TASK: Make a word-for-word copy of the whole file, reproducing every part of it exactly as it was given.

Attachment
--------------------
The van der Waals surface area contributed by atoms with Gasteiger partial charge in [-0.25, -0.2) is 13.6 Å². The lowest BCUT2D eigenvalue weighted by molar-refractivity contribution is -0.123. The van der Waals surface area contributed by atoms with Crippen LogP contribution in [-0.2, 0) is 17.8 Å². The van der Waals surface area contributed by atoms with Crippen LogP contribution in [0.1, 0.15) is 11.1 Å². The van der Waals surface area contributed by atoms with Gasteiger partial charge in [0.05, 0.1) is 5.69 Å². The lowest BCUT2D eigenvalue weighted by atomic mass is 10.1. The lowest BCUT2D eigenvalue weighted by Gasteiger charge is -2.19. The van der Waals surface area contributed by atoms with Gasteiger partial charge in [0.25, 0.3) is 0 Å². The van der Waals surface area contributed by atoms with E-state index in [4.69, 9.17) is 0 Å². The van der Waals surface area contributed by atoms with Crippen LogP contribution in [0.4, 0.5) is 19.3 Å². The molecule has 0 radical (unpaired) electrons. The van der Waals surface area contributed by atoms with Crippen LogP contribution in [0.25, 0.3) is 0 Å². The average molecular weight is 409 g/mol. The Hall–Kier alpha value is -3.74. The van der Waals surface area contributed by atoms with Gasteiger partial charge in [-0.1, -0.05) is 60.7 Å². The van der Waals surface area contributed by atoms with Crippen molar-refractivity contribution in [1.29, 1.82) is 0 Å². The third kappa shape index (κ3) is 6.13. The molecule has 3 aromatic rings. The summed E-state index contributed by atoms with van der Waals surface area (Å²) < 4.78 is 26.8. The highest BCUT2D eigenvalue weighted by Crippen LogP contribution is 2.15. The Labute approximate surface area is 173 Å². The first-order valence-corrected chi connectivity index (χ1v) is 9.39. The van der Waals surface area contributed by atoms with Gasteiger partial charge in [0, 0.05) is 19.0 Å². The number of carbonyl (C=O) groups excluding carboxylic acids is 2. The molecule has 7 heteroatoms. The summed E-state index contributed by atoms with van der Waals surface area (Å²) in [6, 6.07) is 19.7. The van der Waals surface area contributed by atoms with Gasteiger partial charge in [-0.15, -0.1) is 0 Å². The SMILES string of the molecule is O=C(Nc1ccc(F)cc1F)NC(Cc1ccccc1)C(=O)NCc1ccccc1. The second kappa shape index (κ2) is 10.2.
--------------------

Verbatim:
The van der Waals surface area contributed by atoms with Gasteiger partial charge in [-0.25, -0.2) is 13.6 Å². The lowest BCUT2D eigenvalue weighted by molar-refractivity contribution is -0.123. The van der Waals surface area contributed by atoms with Crippen LogP contribution in [-0.2, 0) is 17.8 Å². The van der Waals surface area contributed by atoms with Crippen LogP contribution in [0.1, 0.15) is 11.1 Å². The van der Waals surface area contributed by atoms with Gasteiger partial charge in [0.05, 0.1) is 5.69 Å². The lowest BCUT2D eigenvalue weighted by atomic mass is 10.1. The lowest BCUT2D eigenvalue weighted by Gasteiger charge is -2.19. The van der Waals surface area contributed by atoms with Gasteiger partial charge in [0.25, 0.3) is 0 Å². The van der Waals surface area contributed by atoms with E-state index in [4.69, 9.17) is 0 Å². The van der Waals surface area contributed by atoms with Crippen LogP contribution in [0.4, 0.5) is 19.3 Å². The molecule has 0 radical (unpaired) electrons. The van der Waals surface area contributed by atoms with Crippen LogP contribution in [0.25, 0.3) is 0 Å². The average molecular weight is 409 g/mol. The Hall–Kier alpha value is -3.74. The van der Waals surface area contributed by atoms with Gasteiger partial charge in [-0.1, -0.05) is 60.7 Å². The van der Waals surface area contributed by atoms with Crippen molar-refractivity contribution in [1.29, 1.82) is 0 Å². The third kappa shape index (κ3) is 6.13. The molecule has 3 aromatic rings. The summed E-state index contributed by atoms with van der Waals surface area (Å²) < 4.78 is 26.8. The highest BCUT2D eigenvalue weighted by Crippen LogP contribution is 2.15. The Labute approximate surface area is 173 Å². The first-order valence-corrected chi connectivity index (χ1v) is 9.39. The van der Waals surface area contributed by atoms with Gasteiger partial charge in [0, 0.05) is 19.0 Å². The number of carbonyl (C=O) groups excluding carboxylic acids is 2. The molecule has 7 heteroatoms. The summed E-state index contributed by atoms with van der Waals surface area (Å²) in [6, 6.07) is 19.7. The van der Waals surface area contributed by atoms with Gasteiger partial charge in [-0.15, -0.1) is 0 Å². The SMILES string of the molecule is O=C(Nc1ccc(F)cc1F)NC(Cc1ccccc1)C(=O)NCc1ccccc1. The second kappa shape index (κ2) is 10.2.